Guest More than 1 year ago
In the book Ironies of Imprisonment, Michael Welch does an exceptional job evaluating the many problems currently plaguing the American correctional system. The book outlines the heart of the ideas of critical penology. Professor Welch¿s critical view points are explained and applied to the current American correctional system. The end of chapter conclusion and review questions drive in the ideas Professor Welch is expressing. Professor Welch gives fascinating examples of how the inequalities of the criminal justice system affect individuals unfairly. Each chapter opens with a real-life example of an individual who was caught up in the criminal justice system. The real-life examples are the most interesting and easily convey how unjustly people are convicted and turned into criminals for minor offences. The most interesting example I found to be was the idea of mass imprisonment, which is what the American criminal justice system is based on. The book is written in a way in which Professor Welch conveys a great amount of information and statistics but also keeps the reader entertained. Every student in the criminal justice major or anyone interested in the subject would benefit by reading Professor Welch¿s book. I would also suggest reading Corrections: A Critical Approach written by Professor Welch to further reinforce the critical viewpoint on the American correctional system.
Guest More than 1 year ago
Ironies of Imprisonment is, in my opinion, Professor Michael Welch¿s best book! Professor Welch covers many important topics that everyone should know about and describes in detail just how many people are denied their rights. I personally felt the chapters on the War on Terror and the Health Care Crisis were amazing. Many prisoners are denied adequate medical treatment, are frequently abused by correctional officers, and are even sometimes forced to fight each other. The amount of government secrecy that has occurred is astonishing as well! Professor Welch enforces the concept that non-violent drug offenders are the number one convicted prisoners, as compared to the actual violent sex offenders and other hostile men and women that receive lesser sentences. I recommend this book to students and potential employees of the criminal justice system alike. Professor Welch provides a substantial amount of facts and statistics that allow one to truly realize just how right he is. The author is extremely knowledgeable and has many years of experience in the field. Furthermore, because Professor Welch worked in the prison system before, he is basing this book entirely off of facts, statistics, and his experiences. If you want to be intrigued and more aware of the true modern day criminal justice system, definitely buy this book.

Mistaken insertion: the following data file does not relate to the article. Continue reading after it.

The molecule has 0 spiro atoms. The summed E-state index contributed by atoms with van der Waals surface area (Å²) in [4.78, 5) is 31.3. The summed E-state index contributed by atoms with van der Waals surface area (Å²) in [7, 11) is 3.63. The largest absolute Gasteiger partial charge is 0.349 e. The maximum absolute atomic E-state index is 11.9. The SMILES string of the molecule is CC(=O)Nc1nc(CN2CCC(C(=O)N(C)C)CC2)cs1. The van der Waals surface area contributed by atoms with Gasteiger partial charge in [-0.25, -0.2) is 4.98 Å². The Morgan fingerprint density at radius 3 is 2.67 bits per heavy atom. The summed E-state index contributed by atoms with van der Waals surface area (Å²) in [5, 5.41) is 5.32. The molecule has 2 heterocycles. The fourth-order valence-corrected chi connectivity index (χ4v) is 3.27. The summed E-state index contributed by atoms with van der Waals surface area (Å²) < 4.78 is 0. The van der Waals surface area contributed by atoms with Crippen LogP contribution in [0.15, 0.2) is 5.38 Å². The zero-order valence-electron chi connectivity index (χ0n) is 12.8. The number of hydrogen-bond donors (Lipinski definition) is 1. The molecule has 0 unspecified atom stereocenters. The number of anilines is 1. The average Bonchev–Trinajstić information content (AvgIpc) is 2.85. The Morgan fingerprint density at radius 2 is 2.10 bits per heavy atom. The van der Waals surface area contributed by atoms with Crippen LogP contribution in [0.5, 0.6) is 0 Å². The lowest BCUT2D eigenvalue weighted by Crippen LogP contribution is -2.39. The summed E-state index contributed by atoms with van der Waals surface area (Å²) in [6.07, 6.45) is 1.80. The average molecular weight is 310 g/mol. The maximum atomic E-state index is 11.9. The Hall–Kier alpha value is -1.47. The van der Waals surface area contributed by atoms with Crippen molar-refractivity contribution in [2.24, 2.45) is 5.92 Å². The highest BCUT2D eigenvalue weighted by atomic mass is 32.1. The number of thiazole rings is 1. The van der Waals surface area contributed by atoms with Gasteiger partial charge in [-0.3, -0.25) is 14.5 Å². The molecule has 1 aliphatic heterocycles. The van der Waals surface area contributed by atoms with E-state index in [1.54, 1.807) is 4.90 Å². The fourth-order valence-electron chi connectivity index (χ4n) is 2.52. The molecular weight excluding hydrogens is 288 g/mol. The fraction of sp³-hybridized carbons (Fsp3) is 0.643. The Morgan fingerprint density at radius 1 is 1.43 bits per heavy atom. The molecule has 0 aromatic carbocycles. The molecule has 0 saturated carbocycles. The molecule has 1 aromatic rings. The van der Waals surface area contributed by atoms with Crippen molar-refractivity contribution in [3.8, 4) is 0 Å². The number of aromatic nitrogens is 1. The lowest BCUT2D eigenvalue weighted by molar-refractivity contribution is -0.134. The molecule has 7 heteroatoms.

Guest More than 1 year ago
Dr. Welch writes an amazing book that is easy for anyone to understand. It offers a good history of the justice system and factual evidence to support the idea of irony within the justice system. It is real, raw, and straight to the point. There is no effort to sugar coat the correctional system as many other texts try to do. The book is filled with true stories that are almost unbelievable and depict outrageous human rights' violations in the U.S. Criminal Justice System. This books hits on every critical issue facing the system today, including the war on drugs, the war on terror, and prisoner health issues. Anyone involved in the CRJ system needs to definitely read this book and give the information conveyed serious consideration. If you believe that prisoners have too many rights and are well taken care of,you will be shocked to learn about the blatant disregard of prisoners, especially those who have medical problems. Many prisoners often have substance abuse problems for which they receive no help or treatment. Educational programs have been cut drastically, leaving prisoners with simply nothing to do but time. I was always under the impression that America's prisoners had too many resources, but this book really opened my eyes and gave me a whole new respect for the human rights of prisoners. Dr. Welch is a true humanitarian and civil rights activist. I'm glad he decided to write a book that covers the truth that the CRJ doesn't want the public to acknowledge.